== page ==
by Natasha Wolff | October 29, 2012 12:00 am
It is a truth universally acknowledged that a woman in possession of good skin is in want of better skin. Nowadays, in our instant gratification society—of one-hour teeth whitening and spray-on tans—we expect to get it post-haste. But a rapid plan of attack isn’t always practical or realistic. “You don’t suddenly age overnight,” says New York City dermatologist Dr. Dennis Gross. “Radiation has a delayed effect on the skin. The sun that you got years ago is still with you, lurking beneath the surface, and will continue to manifest. As a result, skincare should be measured and ongoing.”
Switching mind-sets to slow and steady is, of course, easier said than done. “When [facial injectible] Sculptra came out and three months were needed to see results, it was difficult for patients to understand,” says New York City psychiatrist and dermatologist Dr. Amy Wechsler. “They were used to the quick fixes that Botox and fillers presented.”
While those fast-acting products have revolutionized skincare and improved countless people’s appearances, their main drawback is that the effects are temporary. The next generation of treatment, though—with results that may last—is focused on reinforcing and rebuilding collagen, a process that takes time to achieve. A naturally occurring protein in the body that connects and supports the tissues, collagen accounts for more than 70 percent of skin fibers. As we age, it slows down in production and declines in quality. “Anytime you use something that builds collagen, you’ll get a global improvement in skin—firmness and tightening,” says Gross. “I believe the key to true anti-aging could lie in targeting collagen: maintaining it, preventing its breakdown, or preventing the enzymes that trigger their degradation from working.”
Fibrocell, a lab in Pennsylvania, claims to have found a collagen solution with its product Laviv. Approved by the FDA last year, Laviv is the first “cell therapy” available on the market. It’s far from a get-young-quick remedy—it can take nine weeks or more to see effects from the injections. (The treatment consists of three injections in total, spaced three to six weeks apart.) “We take skin cells from behind a patient’s ear,” explains New York City and Miami dermatologist Dr. Fredric Brandt, who along with Wechsler is one of a small number of dermatologists offering Laviv. “These skin cells are sent to a lab to be cultured and to create thousands of fibroblast cells [which takes an average of three months]. After we get the new cells from the lab, we inject them into a person’s nasallabial folds, or smile lines.”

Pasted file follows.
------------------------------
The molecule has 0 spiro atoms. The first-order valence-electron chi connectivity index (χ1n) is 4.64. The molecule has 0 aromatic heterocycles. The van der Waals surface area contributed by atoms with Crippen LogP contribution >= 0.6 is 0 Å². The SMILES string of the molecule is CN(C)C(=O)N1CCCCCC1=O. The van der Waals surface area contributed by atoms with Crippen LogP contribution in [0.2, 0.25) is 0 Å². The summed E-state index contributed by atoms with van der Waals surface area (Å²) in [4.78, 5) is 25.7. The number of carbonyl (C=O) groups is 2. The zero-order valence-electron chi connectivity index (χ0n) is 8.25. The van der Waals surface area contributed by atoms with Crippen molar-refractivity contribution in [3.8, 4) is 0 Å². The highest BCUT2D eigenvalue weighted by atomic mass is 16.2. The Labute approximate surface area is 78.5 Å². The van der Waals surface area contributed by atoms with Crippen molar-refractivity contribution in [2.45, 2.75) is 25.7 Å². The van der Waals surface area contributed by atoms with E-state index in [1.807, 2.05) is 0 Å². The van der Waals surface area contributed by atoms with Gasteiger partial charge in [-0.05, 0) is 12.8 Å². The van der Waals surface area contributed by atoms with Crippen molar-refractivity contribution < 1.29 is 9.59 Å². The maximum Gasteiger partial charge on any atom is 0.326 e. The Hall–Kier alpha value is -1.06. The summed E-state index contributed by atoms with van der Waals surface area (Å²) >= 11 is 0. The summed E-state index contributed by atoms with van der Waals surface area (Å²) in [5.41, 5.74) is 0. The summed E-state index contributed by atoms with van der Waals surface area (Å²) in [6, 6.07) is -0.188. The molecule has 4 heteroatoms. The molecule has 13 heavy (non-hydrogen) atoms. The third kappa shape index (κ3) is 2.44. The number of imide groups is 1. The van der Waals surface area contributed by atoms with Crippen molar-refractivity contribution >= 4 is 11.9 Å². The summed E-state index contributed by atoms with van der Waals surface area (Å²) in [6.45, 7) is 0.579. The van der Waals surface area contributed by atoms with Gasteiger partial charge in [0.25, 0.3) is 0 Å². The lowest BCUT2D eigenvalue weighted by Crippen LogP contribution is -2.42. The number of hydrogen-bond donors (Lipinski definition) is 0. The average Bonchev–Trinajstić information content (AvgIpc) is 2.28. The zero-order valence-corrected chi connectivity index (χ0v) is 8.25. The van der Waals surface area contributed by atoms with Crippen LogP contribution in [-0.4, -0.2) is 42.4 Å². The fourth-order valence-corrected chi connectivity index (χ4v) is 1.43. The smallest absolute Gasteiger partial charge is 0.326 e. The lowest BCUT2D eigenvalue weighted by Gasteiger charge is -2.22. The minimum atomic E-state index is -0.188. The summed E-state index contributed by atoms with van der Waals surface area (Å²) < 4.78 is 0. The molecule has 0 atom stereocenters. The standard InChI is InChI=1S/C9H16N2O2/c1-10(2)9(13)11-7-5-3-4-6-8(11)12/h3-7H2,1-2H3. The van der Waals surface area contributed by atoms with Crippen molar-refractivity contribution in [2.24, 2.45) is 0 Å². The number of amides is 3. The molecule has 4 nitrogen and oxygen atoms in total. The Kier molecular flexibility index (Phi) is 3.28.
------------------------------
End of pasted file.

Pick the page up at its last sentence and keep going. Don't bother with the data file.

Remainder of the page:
Fibroblast cells produce collagen, and when we get older, the number of fibroblasts diminishes and collagen breaks down, resulting in wrinkling and a duller skin tone. “Laviv is an injection, but what’s important to note is this isn’t about getting that full, puffy look,” says Brandt. “Those come from putting something foreign into your face. This is different because you’re boosting collagen production by producing your own cells.” Two clinical studies conducted by Fibrocell confirm its efficacy: By the third treatment, visible results were measured; six months later, significant improvement was observed in moderate-to-deep nasallabial folds. Brandt believes that dermatologists have just begun to see Laviv’s potential: “Acne scars, burns—anything can benefit from increased collagen.”
And if Laviv is the futuristic end of the skincare spectrum, at the other end a decidedly un-high-tech ingredient is having a renaissance. “It’s the return of the retinoid,” declares Brandt. A derivative of vitamin A, the compound has been a staple of dermatologists for decades due to its effectiveness in stimulating collagen production, evening skin tone, refining texture and boosting cell turnover.
“But using pure retinol isn’t the story any longer,” says Gross. “We think of it as a base ingredient and now we’re adding ingredients to boost or balance it.” New formulas—including those for sensitive skin and oil-based products like Ren’s Bio Retinoid Anti-Ageing Concentrate—and consumer awareness have also ensured that once-common side effects like full-face flaking and redness are often things of the past. “Women know not to use it every night,” notes Brandt. “For those who don’t think they can tolerate it, I actually have them begin their regimen by applying a small amount, leaving it on a few minutes, and then washing it off.”
Really, say Brandt, Gross and Wechsler, the most modern skincare is a mix of old and cutting-edge—and a balance between common sense and experimentation. “There’s always something new,” notes Gross. But too often people bypass tried-and-true practices in order to use the latest hyped treatment. He says, “A diet rich in antioxidants like lycopene, healthy oils and vitamins C and E gives the body tools to build collagen. And you can’t underestimate the importance of preventing damage by using a daily sunscreen. Anti-aging starts with knowing where you stand and where you can go from there.”
Source URL: https://dujour.com/beauty/in-search-of-perfect-skin/
Copyright ©2023 DuJour unless otherwise noted.